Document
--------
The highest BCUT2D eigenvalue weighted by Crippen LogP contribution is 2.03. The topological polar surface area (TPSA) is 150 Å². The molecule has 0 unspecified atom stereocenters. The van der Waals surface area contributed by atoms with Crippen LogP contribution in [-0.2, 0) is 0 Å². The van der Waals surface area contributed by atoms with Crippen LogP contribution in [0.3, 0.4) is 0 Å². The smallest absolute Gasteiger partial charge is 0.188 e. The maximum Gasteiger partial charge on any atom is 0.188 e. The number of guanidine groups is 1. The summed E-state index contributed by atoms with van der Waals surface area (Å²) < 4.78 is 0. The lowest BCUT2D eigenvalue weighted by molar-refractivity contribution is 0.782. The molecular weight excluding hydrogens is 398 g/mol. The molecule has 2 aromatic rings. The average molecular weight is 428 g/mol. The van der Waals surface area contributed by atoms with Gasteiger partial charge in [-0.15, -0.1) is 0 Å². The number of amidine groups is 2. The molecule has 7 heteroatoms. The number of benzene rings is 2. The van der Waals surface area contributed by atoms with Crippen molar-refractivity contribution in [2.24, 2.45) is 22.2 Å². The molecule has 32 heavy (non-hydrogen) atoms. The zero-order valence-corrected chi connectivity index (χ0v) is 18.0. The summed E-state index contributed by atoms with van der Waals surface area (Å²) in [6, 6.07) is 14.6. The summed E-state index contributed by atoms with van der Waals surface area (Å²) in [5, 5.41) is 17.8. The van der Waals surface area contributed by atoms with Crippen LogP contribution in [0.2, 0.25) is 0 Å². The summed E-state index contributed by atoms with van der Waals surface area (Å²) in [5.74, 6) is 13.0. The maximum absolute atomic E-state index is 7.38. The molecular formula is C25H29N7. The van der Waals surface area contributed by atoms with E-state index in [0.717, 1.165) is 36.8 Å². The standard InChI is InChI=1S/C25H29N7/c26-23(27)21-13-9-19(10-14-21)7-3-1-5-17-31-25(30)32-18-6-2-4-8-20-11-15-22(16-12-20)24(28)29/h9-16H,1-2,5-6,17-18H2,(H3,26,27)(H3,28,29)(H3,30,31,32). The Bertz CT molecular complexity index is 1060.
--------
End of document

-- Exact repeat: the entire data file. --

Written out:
The highest BCUT2D eigenvalue weighted by Crippen LogP contribution is 2.03. The topological polar surface area (TPSA) is 150 Å². The molecule has 0 unspecified atom stereocenters. The van der Waals surface area contributed by atoms with Crippen LogP contribution in [-0.2, 0) is 0 Å². The van der Waals surface area contributed by atoms with Crippen LogP contribution in [0.3, 0.4) is 0 Å². The smallest absolute Gasteiger partial charge is 0.188 e. The maximum Gasteiger partial charge on any atom is 0.188 e. The number of guanidine groups is 1. The summed E-state index contributed by atoms with van der Waals surface area (Å²) < 4.78 is 0. The lowest BCUT2D eigenvalue weighted by molar-refractivity contribution is 0.782. The molecular weight excluding hydrogens is 398 g/mol. The molecule has 2 aromatic rings. The average molecular weight is 428 g/mol. The van der Waals surface area contributed by atoms with Gasteiger partial charge in [-0.15, -0.1) is 0 Å². The number of amidine groups is 2. The molecule has 7 heteroatoms. The number of benzene rings is 2. The van der Waals surface area contributed by atoms with Crippen molar-refractivity contribution in [2.24, 2.45) is 22.2 Å². The molecule has 32 heavy (non-hydrogen) atoms. The zero-order valence-corrected chi connectivity index (χ0v) is 18.0. The summed E-state index contributed by atoms with van der Waals surface area (Å²) in [6, 6.07) is 14.6. The summed E-state index contributed by atoms with van der Waals surface area (Å²) in [5, 5.41) is 17.8. The van der Waals surface area contributed by atoms with Crippen LogP contribution in [0.2, 0.25) is 0 Å². The summed E-state index contributed by atoms with van der Waals surface area (Å²) in [5.74, 6) is 13.0. The maximum absolute atomic E-state index is 7.38. The molecular formula is C25H29N7. The van der Waals surface area contributed by atoms with E-state index in [0.717, 1.165) is 36.8 Å². The standard InChI is InChI=1S/C25H29N7/c26-23(27)21-13-9-19(10-14-21)7-3-1-5-17-31-25(30)32-18-6-2-4-8-20-11-15-22(16-12-20)24(28)29/h9-16H,1-2,5-6,17-18H2,(H3,26,27)(H3,28,29)(H3,30,31,32). The Bertz CT molecular complexity index is 1060.